Patients' preferences for treatment outcomes for advanced non-small cell lung cancer: a conjoint analysis.
ABSTRACT Treatment decisions for advanced non-small cell lung cancer (NSCLC) are complex and require trade-offs between the benefits and risks experienced by patients. We evaluated the benefits that patients judged sufficient to compensate for the risks associated with therapy for NSCLC.
Participants with a self-reported diagnosis of NSCLC (n=100) were sampled from an online panel in the United Kingdom. Eligible and consenting participants then completed a self-administered online survey about their disease and their treatment preferences were assessed. This involved respondents choosing among systematically paired profiles that spanned eight attributes: progression-free survival [PFS], symptom severity, rash, diarrhoea, fatigue, nausea and vomiting, fever and infection, and mode of treatment administration (infusion and oral). A choice model was estimated using mixed-logit regression. Estimates of importance for each attribute level and attribute were then calculated and acceptable tradeoffs among attributes were explored.
A total of 89 respondents (73% male) completed all choice tasks appropriately. Increases in PFS together with improvements in symptom severity were judged most important and increased with PFS benefit - 4 months: 5.7; 95% CI: 3.5-7.9; 5 months: 7.1; 95% CI: 4.4-9.9; and 7 months: 10.0; 95% CI: 6.1-13.9. However, improvements in PFS were viewed as most beneficial when disease symptoms were mild and as detrimental when patients had severe symptoms. Fatigue (5.0; 95% CI: 2.7-7.3) was judged to be the most important risk, followed by diarrhoea (2.8; 95% CI: 0.7-4.9), nausea and vomiting (2.1; 95% CI: 0.1-4.1), fever and infection (2.1; 95% CI: 0.2-4.1), and rash (2.0; 95% CI: 0.2-3.9). Oral administration was preferred to infusion (1.8; 95% CI: 0.0-3.6). Patients with mild and moderate symptoms traded PFS for less risks or more convenience if the severe symptoms were not experienced.
This study demonstrates the value of conjoint analysis in the study of patient preferences for cancer treatments. In this small sample of patients with NSCLC from the UK, we demonstrate that the value of improvements in PFS is conditional upon the severity of disease symptoms; and that risks are valued differently.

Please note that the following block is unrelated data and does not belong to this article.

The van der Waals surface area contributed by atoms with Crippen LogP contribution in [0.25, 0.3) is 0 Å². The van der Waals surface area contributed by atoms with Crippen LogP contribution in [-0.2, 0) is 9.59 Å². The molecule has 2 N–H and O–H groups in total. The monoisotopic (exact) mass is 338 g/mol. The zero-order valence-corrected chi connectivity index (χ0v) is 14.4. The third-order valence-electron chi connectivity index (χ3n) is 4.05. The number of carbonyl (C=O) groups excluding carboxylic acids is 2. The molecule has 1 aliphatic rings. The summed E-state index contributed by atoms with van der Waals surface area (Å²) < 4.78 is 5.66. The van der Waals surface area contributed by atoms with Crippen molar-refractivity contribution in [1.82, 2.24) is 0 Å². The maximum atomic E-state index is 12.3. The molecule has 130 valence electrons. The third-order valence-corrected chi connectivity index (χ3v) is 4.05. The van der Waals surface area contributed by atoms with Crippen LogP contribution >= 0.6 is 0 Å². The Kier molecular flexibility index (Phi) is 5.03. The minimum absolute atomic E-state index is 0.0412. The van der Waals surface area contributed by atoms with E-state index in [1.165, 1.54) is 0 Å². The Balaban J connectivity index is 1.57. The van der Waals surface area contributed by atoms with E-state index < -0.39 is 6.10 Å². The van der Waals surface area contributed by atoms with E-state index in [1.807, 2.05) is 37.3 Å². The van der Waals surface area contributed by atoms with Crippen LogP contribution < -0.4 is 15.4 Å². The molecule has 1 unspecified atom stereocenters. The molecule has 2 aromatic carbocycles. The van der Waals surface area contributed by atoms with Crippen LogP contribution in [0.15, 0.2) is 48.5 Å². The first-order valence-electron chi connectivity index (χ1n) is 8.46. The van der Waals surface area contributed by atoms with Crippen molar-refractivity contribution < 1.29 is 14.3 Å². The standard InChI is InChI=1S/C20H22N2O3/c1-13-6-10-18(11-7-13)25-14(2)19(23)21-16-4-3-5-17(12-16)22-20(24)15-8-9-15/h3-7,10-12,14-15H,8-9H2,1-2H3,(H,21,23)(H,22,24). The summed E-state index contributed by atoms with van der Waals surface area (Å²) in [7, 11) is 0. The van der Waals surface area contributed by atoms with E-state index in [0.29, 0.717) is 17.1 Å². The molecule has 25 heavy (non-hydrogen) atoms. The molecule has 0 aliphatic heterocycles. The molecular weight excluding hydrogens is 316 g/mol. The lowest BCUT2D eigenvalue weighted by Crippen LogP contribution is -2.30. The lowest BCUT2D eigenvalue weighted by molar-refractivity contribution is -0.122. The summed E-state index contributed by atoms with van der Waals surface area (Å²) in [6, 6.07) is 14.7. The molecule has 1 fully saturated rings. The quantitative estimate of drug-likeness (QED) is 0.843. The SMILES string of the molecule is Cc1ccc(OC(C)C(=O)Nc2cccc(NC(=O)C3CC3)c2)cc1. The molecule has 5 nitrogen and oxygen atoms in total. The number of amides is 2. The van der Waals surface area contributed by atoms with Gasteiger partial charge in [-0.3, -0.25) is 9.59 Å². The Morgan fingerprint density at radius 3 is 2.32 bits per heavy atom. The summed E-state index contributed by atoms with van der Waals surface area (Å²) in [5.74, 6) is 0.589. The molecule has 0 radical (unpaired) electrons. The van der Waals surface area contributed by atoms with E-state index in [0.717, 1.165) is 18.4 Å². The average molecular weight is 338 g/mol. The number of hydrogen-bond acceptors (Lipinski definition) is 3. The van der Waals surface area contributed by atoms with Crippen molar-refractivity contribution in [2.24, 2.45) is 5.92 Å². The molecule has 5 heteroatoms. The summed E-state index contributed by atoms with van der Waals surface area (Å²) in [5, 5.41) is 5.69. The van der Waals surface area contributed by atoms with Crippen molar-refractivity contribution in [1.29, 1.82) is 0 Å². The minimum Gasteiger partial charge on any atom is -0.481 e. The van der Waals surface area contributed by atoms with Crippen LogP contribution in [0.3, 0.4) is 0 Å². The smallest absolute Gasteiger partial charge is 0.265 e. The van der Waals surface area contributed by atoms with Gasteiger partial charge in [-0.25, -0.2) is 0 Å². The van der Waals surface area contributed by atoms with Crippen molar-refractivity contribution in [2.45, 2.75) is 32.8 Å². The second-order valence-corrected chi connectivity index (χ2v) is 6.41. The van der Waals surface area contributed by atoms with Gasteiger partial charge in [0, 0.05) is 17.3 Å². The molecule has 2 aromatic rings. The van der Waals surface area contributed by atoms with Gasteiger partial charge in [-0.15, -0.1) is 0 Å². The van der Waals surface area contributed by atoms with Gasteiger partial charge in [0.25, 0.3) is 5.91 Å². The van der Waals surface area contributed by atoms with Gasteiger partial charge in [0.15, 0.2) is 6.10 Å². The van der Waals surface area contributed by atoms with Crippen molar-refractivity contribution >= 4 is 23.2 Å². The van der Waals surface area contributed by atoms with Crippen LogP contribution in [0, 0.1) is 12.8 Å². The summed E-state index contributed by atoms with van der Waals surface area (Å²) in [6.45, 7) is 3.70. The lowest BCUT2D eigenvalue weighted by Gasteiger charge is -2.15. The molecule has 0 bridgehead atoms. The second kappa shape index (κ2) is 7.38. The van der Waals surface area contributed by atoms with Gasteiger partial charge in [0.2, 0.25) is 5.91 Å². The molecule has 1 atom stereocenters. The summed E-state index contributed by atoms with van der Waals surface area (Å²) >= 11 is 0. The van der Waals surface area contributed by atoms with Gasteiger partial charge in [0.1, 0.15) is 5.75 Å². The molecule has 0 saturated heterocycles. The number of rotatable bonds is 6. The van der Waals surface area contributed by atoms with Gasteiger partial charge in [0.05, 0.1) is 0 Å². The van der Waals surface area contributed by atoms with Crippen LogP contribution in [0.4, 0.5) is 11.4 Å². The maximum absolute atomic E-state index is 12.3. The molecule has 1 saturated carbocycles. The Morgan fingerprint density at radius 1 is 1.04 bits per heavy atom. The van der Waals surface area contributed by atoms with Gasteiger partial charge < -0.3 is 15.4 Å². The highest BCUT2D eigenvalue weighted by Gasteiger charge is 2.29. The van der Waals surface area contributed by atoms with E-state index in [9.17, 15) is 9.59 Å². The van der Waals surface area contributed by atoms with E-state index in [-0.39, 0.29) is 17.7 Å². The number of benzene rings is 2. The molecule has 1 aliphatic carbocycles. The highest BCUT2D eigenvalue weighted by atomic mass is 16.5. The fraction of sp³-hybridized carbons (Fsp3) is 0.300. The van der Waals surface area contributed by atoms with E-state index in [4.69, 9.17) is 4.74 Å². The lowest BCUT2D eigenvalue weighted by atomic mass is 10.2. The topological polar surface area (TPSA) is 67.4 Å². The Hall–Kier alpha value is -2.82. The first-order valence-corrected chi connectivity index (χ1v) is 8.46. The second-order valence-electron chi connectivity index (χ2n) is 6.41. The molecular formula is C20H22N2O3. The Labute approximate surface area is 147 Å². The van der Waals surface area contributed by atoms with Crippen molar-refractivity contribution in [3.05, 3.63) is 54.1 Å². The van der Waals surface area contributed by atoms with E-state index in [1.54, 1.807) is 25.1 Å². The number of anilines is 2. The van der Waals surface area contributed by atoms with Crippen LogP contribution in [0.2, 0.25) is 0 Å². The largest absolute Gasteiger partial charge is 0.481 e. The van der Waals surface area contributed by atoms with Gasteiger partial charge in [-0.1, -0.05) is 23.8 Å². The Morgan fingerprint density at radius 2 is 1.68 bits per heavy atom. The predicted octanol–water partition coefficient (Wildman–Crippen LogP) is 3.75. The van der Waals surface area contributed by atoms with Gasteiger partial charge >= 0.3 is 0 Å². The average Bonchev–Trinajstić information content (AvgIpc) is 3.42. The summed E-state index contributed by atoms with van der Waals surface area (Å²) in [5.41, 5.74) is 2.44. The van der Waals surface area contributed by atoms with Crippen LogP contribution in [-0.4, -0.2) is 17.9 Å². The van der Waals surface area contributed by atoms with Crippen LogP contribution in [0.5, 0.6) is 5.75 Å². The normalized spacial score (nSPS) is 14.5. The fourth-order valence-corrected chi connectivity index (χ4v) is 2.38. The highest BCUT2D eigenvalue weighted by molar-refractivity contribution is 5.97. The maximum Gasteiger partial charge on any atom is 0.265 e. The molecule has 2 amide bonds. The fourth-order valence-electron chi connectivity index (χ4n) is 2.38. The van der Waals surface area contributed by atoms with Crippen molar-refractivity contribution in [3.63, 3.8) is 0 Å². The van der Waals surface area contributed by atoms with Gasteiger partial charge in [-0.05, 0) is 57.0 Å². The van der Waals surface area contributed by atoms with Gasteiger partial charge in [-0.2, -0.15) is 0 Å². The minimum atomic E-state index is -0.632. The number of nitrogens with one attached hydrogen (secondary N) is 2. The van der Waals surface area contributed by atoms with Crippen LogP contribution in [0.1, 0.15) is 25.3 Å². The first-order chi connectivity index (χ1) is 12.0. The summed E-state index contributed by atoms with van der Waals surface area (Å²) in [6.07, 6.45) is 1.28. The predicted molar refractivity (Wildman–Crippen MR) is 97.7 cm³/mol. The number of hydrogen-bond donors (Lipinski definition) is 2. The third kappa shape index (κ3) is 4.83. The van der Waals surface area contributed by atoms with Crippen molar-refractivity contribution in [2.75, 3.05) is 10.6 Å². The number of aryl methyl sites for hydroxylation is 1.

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ABSTRACT: BACKGROUND: The rigorous elicitation of user needs is a crucial step for both medical device design and purchasing. However, user needs elicitation is often based on qualitative methods whose findings can be difficult to integrate into medical decision-making. This paper describes the application of AHP to elicit user needs for a new CT scanner for use in a public hospital. METHODS: AHP was used to design a hierarchy of 12 needs for a new CT scanner, grouped into 4 homogenous categories, and to prepare a paper questionnaire to investigate the relative priorities of these. The questionnaire was completed by 5 senior clinicians working in a variety of clinical specialisations and departments in the same Italian public hospital. RESULTS: Although safety and performance were considered the most important issues, user needs changed according to clinical scenario. For elective surgery, the five most important needs were: spatial resolution, processing software, radiation dose, patient monitoring, and contrast medium. For emergency, the top five most important needs were: patient monitoring, radiation dose, contrast medium control, speed run, spatial resolution. CONCLUSIONS: AHP effectively supported user need elicitation, helping to develop an analytic and intelligible framework of decision-making. User needs varied according to working scenario (elective versus emergency medicine) more than clinical specialization. This method should be considered by practitioners involved in decisions about new medical technology, whether that be during device design or before deciding whether to allocate budgets for new medical devices according to clinical functions or according to hospital department.BMC Medical Informatics and Decision Making 01/2013; 13(1):2. · 1.60 Impact Factor